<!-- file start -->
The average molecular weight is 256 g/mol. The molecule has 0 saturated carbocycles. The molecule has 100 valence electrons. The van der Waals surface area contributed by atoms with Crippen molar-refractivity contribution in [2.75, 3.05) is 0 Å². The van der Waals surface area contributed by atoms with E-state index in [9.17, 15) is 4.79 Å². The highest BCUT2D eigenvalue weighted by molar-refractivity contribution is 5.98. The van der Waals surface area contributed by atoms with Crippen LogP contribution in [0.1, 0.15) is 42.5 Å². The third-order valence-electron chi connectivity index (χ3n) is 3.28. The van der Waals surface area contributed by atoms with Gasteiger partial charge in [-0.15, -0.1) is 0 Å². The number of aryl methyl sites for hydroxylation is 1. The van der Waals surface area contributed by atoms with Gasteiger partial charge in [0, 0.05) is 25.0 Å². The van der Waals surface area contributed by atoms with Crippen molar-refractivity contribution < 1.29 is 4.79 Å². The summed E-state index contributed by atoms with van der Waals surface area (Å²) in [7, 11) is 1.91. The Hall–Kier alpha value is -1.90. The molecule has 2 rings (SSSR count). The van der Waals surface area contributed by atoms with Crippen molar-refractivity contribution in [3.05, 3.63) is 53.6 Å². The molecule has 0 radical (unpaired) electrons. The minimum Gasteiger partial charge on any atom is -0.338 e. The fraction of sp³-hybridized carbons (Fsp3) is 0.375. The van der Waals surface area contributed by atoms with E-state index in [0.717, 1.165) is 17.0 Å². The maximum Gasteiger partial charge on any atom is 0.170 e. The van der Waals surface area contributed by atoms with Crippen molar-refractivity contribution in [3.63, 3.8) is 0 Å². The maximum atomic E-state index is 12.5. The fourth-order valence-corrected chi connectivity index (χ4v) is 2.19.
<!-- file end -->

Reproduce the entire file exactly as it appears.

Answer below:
The average molecular weight is 256 g/mol. The molecule has 0 saturated carbocycles. The molecule has 100 valence electrons. The van der Waals surface area contributed by atoms with Crippen molar-refractivity contribution in [2.75, 3.05) is 0 Å². The van der Waals surface area contributed by atoms with E-state index in [9.17, 15) is 4.79 Å². The highest BCUT2D eigenvalue weighted by molar-refractivity contribution is 5.98. The van der Waals surface area contributed by atoms with Crippen LogP contribution in [0.1, 0.15) is 42.5 Å². The third-order valence-electron chi connectivity index (χ3n) is 3.28. The van der Waals surface area contributed by atoms with Gasteiger partial charge in [-0.15, -0.1) is 0 Å². The number of aryl methyl sites for hydroxylation is 1. The van der Waals surface area contributed by atoms with Gasteiger partial charge in [0, 0.05) is 25.0 Å². The van der Waals surface area contributed by atoms with Crippen molar-refractivity contribution < 1.29 is 4.79 Å². The summed E-state index contributed by atoms with van der Waals surface area (Å²) in [7, 11) is 1.91. The Hall–Kier alpha value is -1.90. The molecule has 2 rings (SSSR count). The van der Waals surface area contributed by atoms with Crippen molar-refractivity contribution in [3.05, 3.63) is 53.6 Å². The molecule has 0 radical (unpaired) electrons. The minimum Gasteiger partial charge on any atom is -0.338 e. The fraction of sp³-hybridized carbons (Fsp3) is 0.375. The van der Waals surface area contributed by atoms with E-state index in [0.717, 1.165) is 17.0 Å². The maximum Gasteiger partial charge on any atom is 0.170 e. The van der Waals surface area contributed by atoms with Crippen molar-refractivity contribution in [3.63, 3.8) is 0 Å². The maximum atomic E-state index is 12.5. The fourth-order valence-corrected chi connectivity index (χ4v) is 2.19.